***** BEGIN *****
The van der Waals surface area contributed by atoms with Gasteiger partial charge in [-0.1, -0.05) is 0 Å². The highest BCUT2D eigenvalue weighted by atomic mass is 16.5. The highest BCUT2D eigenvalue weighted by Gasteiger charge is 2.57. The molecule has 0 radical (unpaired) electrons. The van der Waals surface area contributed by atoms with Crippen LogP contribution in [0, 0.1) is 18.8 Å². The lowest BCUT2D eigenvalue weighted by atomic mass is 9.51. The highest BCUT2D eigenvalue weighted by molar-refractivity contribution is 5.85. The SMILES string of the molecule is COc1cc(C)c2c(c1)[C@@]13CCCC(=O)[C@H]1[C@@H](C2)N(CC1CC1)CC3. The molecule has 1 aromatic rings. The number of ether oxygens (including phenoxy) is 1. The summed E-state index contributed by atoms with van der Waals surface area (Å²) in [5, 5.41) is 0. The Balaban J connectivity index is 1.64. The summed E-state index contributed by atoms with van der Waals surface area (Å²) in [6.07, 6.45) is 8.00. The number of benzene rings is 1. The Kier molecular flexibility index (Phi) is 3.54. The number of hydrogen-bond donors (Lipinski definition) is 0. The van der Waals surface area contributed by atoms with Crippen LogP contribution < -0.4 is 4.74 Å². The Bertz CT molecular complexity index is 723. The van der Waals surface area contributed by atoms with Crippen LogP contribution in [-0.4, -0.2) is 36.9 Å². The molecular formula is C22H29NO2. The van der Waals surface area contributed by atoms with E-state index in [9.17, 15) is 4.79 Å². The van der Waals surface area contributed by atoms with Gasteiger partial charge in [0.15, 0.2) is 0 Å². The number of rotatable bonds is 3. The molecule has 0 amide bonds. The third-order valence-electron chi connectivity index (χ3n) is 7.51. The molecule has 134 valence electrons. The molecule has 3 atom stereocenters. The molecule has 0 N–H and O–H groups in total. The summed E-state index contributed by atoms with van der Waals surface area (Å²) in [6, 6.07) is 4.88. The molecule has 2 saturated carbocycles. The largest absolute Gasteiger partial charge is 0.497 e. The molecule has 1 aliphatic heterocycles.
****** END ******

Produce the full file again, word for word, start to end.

The van der Waals surface area contributed by atoms with Gasteiger partial charge in [-0.1, -0.05) is 0 Å². The highest BCUT2D eigenvalue weighted by atomic mass is 16.5. The highest BCUT2D eigenvalue weighted by Gasteiger charge is 2.57. The molecule has 0 radical (unpaired) electrons. The van der Waals surface area contributed by atoms with Crippen LogP contribution in [0, 0.1) is 18.8 Å². The lowest BCUT2D eigenvalue weighted by atomic mass is 9.51. The highest BCUT2D eigenvalue weighted by molar-refractivity contribution is 5.85. The SMILES string of the molecule is COc1cc(C)c2c(c1)[C@@]13CCCC(=O)[C@H]1[C@@H](C2)N(CC1CC1)CC3. The molecule has 1 aromatic rings. The number of ether oxygens (including phenoxy) is 1. The summed E-state index contributed by atoms with van der Waals surface area (Å²) in [5, 5.41) is 0. The Balaban J connectivity index is 1.64. The summed E-state index contributed by atoms with van der Waals surface area (Å²) in [6.07, 6.45) is 8.00. The number of benzene rings is 1. The Kier molecular flexibility index (Phi) is 3.54. The number of hydrogen-bond donors (Lipinski definition) is 0. The van der Waals surface area contributed by atoms with Crippen LogP contribution < -0.4 is 4.74 Å². The Bertz CT molecular complexity index is 723. The van der Waals surface area contributed by atoms with Crippen LogP contribution in [-0.4, -0.2) is 36.9 Å². The molecular formula is C22H29NO2. The van der Waals surface area contributed by atoms with E-state index in [9.17, 15) is 4.79 Å². The van der Waals surface area contributed by atoms with Gasteiger partial charge in [0.15, 0.2) is 0 Å². The number of rotatable bonds is 3. The molecule has 0 amide bonds. The third-order valence-electron chi connectivity index (χ3n) is 7.51. The molecule has 134 valence electrons. The molecule has 3 atom stereocenters. The molecule has 0 N–H and O–H groups in total. The summed E-state index contributed by atoms with van der Waals surface area (Å²) in [6, 6.07) is 4.88. The molecule has 2 saturated carbocycles. The largest absolute Gasteiger partial charge is 0.497 e. The molecule has 1 aliphatic heterocycles.